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The problem with Trump's hair-raising 2020 battle plan

Updated 5:41 PM ET, Sat August 1, 2020

Editor's Note: Frida Ghitis, a former CNN producer and correspondent, is a world affairs columnist. She is a frequent opinion contributor to CNN, a contributing columnist to The Washington Post and a columnist for World Politics Review. Follow her on Twitter @fridaghitis. The opinions expressed in this commentary are those of the author. Read more opinion on CNN.

(CNN) - Remember how President Donald Trump used to say, "No collusion," at every chance, to stave off -- among other things -- impeachment? He's now using a similar craft-a-narrative tactic, this time hoping it will help him stay in office: He blasts mail-in voting incessantly.

The President seems to have revealed his battle plan for November.

After failing to boost his collapsing poll numbers with racism, cooked up street battles, conspiracy theories or pandemic denials, Trump now is thickly laying the groundwork for discrediting the outcome of the election -- one where victory is looking increasingly out of his reach.

The apparent plan? Make it difficult to vote, guarantee voting is slow and complicated and raise questions about the outcome.

He wants to be able to claim, as he already has, that the 2020 vote is fraudulent. Whatever happens, he will likely say he won.

And if he ends up leaving office in spite of it all, he may leave it having undercut the ability of his successor to govern -- and leaving America weaker, less respected, less democratic. Indeed, the strategy that is becoming rapidly apparent is as harmful a threat to US democracy as America's enemies have waged.

The outlines became clear on Thursday, when Trump suggested in a tweet that perhaps the elections should be postponed.

The early morning tweet seemed calibrated to overtake catastrophic headlines that day: the worst economic contraction in the history of GDP records, an economy shrinking nearly 10% from April through June and more than 150,000 Americans dead from a pandemic spiraling out of control. It also preceded a televised funeral for a beloved civil rights icon who risked his life to fight for the right to vote for all Americans.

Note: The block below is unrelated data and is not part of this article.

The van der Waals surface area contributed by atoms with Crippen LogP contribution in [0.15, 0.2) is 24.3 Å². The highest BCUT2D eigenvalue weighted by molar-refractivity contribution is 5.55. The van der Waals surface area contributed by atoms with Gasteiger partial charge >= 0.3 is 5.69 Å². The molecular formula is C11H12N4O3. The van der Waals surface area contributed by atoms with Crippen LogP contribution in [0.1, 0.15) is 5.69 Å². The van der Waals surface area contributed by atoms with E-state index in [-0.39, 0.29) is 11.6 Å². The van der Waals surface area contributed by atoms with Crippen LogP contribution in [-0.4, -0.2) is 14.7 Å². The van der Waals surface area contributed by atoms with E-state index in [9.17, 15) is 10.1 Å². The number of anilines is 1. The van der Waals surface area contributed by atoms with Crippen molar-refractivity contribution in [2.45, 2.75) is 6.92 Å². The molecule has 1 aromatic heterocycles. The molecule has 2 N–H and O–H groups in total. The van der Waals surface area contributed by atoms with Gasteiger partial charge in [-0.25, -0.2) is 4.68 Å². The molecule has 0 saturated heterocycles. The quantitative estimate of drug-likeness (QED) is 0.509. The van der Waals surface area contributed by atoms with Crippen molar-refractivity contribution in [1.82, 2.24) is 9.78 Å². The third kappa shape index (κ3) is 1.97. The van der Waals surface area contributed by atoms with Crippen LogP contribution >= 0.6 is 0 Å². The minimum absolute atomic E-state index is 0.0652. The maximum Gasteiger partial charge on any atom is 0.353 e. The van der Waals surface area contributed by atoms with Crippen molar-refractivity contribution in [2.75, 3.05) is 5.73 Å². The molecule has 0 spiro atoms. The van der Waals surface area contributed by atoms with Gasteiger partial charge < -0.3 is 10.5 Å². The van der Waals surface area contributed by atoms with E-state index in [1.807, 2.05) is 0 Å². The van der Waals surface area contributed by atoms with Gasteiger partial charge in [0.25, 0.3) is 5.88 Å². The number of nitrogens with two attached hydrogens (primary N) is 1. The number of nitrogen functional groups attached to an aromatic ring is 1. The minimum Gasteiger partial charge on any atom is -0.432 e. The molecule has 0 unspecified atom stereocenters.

But if the tweet's timing aimed to distract, the content merited alarm.

Experts quickly noted that of course Trump has no power to change the election's date (only Congress can). And Republicans rejected the idea -- among them a founder of the conservative Federalist Society (who voted for Trump and opposed his impeachment), who called the notion "fascistic" and deemed the tweet itself grounds for immediate impeachment. Like others, he noted that elections happened as scheduled even during the Civil War and World War II.

But Trump's doubling down on his strategy during his Thursday afternoon so-called coronavirus briefing, made it clear that this was not a casual tweet -- it's a plan, and seems to be moving forward. He has been repeatedly pushing the notion that mail-in voting is rife with fraud, despite experts pointing out that this is a lie.

And now he appears to have help: The Trump donor (more than $2 million to Trump and GOP causes since 2016) and former finance chair of the Republican National Convention tapped last month to run the Postal Service, Louis DeJoy.